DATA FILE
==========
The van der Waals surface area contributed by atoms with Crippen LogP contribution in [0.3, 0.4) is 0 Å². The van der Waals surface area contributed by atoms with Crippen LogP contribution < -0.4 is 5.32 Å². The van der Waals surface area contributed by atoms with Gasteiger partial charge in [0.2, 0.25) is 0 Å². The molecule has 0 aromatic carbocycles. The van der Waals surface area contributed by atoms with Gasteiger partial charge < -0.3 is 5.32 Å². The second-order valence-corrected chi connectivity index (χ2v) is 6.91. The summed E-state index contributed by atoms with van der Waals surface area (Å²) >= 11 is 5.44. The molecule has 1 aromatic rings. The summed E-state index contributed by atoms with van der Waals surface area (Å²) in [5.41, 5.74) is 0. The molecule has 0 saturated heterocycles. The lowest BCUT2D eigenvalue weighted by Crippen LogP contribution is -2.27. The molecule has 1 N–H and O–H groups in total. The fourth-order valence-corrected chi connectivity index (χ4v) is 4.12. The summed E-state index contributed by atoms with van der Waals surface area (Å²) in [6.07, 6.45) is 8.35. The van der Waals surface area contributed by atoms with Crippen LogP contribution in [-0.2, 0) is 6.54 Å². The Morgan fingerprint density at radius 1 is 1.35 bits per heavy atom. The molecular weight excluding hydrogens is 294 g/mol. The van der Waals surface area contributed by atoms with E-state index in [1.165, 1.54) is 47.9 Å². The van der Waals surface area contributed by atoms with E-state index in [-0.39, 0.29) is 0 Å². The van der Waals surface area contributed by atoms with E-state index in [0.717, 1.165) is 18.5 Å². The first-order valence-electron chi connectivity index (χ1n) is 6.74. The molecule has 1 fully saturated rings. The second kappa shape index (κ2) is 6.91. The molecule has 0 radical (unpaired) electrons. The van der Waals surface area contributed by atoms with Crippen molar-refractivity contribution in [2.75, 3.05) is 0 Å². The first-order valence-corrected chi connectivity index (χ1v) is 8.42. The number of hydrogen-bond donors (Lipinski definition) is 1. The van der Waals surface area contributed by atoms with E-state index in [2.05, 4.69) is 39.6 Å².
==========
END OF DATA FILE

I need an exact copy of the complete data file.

The van der Waals surface area contributed by atoms with Crippen LogP contribution in [0.3, 0.4) is 0 Å². The van der Waals surface area contributed by atoms with Crippen LogP contribution < -0.4 is 5.32 Å². The van der Waals surface area contributed by atoms with Gasteiger partial charge in [0.2, 0.25) is 0 Å². The molecule has 0 aromatic carbocycles. The van der Waals surface area contributed by atoms with Gasteiger partial charge < -0.3 is 5.32 Å². The second-order valence-corrected chi connectivity index (χ2v) is 6.91. The summed E-state index contributed by atoms with van der Waals surface area (Å²) >= 11 is 5.44. The molecule has 1 aromatic rings. The summed E-state index contributed by atoms with van der Waals surface area (Å²) in [5.41, 5.74) is 0. The molecule has 0 saturated heterocycles. The lowest BCUT2D eigenvalue weighted by Crippen LogP contribution is -2.27. The molecule has 1 N–H and O–H groups in total. The fourth-order valence-corrected chi connectivity index (χ4v) is 4.12. The summed E-state index contributed by atoms with van der Waals surface area (Å²) in [6.07, 6.45) is 8.35. The van der Waals surface area contributed by atoms with Crippen LogP contribution in [-0.2, 0) is 6.54 Å². The Morgan fingerprint density at radius 1 is 1.35 bits per heavy atom. The molecular weight excluding hydrogens is 294 g/mol. The van der Waals surface area contributed by atoms with E-state index in [1.165, 1.54) is 47.9 Å². The van der Waals surface area contributed by atoms with E-state index in [-0.39, 0.29) is 0 Å². The van der Waals surface area contributed by atoms with E-state index in [0.717, 1.165) is 18.5 Å². The first-order valence-electron chi connectivity index (χ1n) is 6.74. The molecule has 1 fully saturated rings. The second kappa shape index (κ2) is 6.91. The molecule has 0 radical (unpaired) electrons. The van der Waals surface area contributed by atoms with Crippen molar-refractivity contribution in [2.75, 3.05) is 0 Å². The first-order valence-corrected chi connectivity index (χ1v) is 8.42. The number of hydrogen-bond donors (Lipinski definition) is 1. The van der Waals surface area contributed by atoms with E-state index in [2.05, 4.69) is 39.6 Å².